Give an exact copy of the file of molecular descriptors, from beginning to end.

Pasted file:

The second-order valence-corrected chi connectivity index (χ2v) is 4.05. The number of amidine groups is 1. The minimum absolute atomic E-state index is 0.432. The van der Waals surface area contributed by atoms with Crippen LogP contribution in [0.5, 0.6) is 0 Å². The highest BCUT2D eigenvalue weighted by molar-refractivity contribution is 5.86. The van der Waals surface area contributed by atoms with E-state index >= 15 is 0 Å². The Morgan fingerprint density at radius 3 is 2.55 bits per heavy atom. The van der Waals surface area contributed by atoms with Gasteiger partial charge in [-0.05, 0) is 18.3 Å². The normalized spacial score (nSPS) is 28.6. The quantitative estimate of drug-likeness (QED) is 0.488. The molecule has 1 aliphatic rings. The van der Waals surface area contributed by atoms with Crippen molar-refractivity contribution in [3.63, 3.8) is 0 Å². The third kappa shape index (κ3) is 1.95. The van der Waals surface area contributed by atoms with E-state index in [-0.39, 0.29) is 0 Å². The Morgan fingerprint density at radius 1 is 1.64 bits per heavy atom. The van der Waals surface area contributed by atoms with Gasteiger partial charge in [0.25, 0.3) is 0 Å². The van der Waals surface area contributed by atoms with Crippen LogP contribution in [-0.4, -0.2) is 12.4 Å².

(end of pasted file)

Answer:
The second-order valence-corrected chi connectivity index (χ2v) is 4.05. The number of amidine groups is 1. The minimum absolute atomic E-state index is 0.432. The van der Waals surface area contributed by atoms with Crippen LogP contribution in [0.5, 0.6) is 0 Å². The highest BCUT2D eigenvalue weighted by molar-refractivity contribution is 5.86. The van der Waals surface area contributed by atoms with E-state index >= 15 is 0 Å². The Morgan fingerprint density at radius 3 is 2.55 bits per heavy atom. The van der Waals surface area contributed by atoms with Gasteiger partial charge in [-0.05, 0) is 18.3 Å². The normalized spacial score (nSPS) is 28.6. The quantitative estimate of drug-likeness (QED) is 0.488. The molecule has 1 aliphatic rings. The van der Waals surface area contributed by atoms with Crippen molar-refractivity contribution in [3.63, 3.8) is 0 Å². The third kappa shape index (κ3) is 1.95. The van der Waals surface area contributed by atoms with E-state index in [-0.39, 0.29) is 0 Å². The Morgan fingerprint density at radius 1 is 1.64 bits per heavy atom. The van der Waals surface area contributed by atoms with Gasteiger partial charge in [0.25, 0.3) is 0 Å². The van der Waals surface area contributed by atoms with Crippen LogP contribution in [-0.4, -0.2) is 12.4 Å².